But we were accustomed to doing it see. It’s not as if you took half and hour to work it out, we done it so many times it delights us and the chap felt better, the heat and warmth of the tea, he felt better.
Tell us more about the medical kit that you carried with you on operations.
Well I had I had a few splints which I attached to the top of my pack. I had a…. what are those things that you heat up
you put them in you a forget what you call them, the heaters. You put spirits in them, turn them on and put a it’s got a top like a a I forget the name of the damn things, it’s so long since I used them…
You talking about a Primus?
Yes Primus, a primus stove, I always carried on of those in my bags, I carried some metho
and I put a dixie on top of that. Now the water, you’d use so much water, but I tell you what I did, it’s corny I know but the dixie the what do you call that we had on our back, the ground sheet or poncho, we’d get the rain over and at nighttime we’d knock over with a machete some branches of leaves and put those in, branches of trees. We’d dig that in the ground, we’d put a poncho over that slant it like that,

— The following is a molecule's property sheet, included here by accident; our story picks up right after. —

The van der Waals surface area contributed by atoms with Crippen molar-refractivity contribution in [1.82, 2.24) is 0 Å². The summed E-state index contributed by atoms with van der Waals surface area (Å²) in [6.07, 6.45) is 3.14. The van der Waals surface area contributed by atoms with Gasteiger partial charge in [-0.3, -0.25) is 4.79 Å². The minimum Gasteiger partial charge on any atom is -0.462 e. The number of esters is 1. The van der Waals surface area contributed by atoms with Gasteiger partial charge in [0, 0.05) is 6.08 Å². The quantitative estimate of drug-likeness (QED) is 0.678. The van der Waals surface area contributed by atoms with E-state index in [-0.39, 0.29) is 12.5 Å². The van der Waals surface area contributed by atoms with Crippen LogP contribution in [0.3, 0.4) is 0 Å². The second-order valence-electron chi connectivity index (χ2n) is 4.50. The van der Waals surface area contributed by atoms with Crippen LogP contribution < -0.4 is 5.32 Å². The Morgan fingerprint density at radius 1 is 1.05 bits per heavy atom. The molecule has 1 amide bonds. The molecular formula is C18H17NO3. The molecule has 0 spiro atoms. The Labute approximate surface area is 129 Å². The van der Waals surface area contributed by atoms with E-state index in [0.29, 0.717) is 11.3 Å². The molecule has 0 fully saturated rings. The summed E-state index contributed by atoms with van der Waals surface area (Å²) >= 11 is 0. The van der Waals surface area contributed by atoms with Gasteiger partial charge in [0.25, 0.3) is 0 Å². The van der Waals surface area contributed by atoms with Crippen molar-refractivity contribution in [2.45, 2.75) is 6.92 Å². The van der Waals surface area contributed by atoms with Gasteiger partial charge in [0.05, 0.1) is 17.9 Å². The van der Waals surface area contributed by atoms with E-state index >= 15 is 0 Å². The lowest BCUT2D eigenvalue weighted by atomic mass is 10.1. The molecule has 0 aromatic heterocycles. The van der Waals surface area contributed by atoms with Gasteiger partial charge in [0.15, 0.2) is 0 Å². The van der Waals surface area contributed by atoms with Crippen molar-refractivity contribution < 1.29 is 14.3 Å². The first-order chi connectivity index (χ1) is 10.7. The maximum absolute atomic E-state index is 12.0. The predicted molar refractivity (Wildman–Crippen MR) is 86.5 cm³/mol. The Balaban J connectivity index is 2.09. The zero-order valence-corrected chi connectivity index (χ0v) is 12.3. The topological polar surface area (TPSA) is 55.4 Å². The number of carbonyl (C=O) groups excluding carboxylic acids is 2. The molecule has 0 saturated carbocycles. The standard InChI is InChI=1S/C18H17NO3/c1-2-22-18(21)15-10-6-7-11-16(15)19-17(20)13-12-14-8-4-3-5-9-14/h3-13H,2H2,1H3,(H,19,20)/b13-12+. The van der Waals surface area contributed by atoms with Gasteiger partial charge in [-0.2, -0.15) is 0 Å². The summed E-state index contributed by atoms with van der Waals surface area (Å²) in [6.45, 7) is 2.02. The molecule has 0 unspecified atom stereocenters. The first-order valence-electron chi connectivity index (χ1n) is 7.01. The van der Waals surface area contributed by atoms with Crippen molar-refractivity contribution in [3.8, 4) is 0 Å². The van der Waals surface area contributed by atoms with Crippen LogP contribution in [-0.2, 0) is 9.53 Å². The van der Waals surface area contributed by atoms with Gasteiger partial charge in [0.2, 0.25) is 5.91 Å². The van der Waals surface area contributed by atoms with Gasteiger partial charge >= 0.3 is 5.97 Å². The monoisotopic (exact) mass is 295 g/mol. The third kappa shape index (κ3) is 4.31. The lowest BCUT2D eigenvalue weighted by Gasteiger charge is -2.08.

we’d sit on this side on the ground, keeps the rain off you and the mud and then we’d put our dixie on the corner and the rain would go into the dixie. We’d put our army biscuits, dog biscuits that were hard and in the morning there was the water for our porridge and then we would put on the top of that little primer thing and up we had our porridge. I tell you we improvised like mad.
In terms of other medical equipment
Other medical equipment. I’d have drugs
for diarrhoea, I’d have drugs for constipation. I’d have drugs for rashes and I had drugs for pain relief, codeine tablets, not sleeping tablets because they had to be alert at night, they couldn’t be half drugged. And I had big surgical dressing for a big template on a wound and then I had dressings,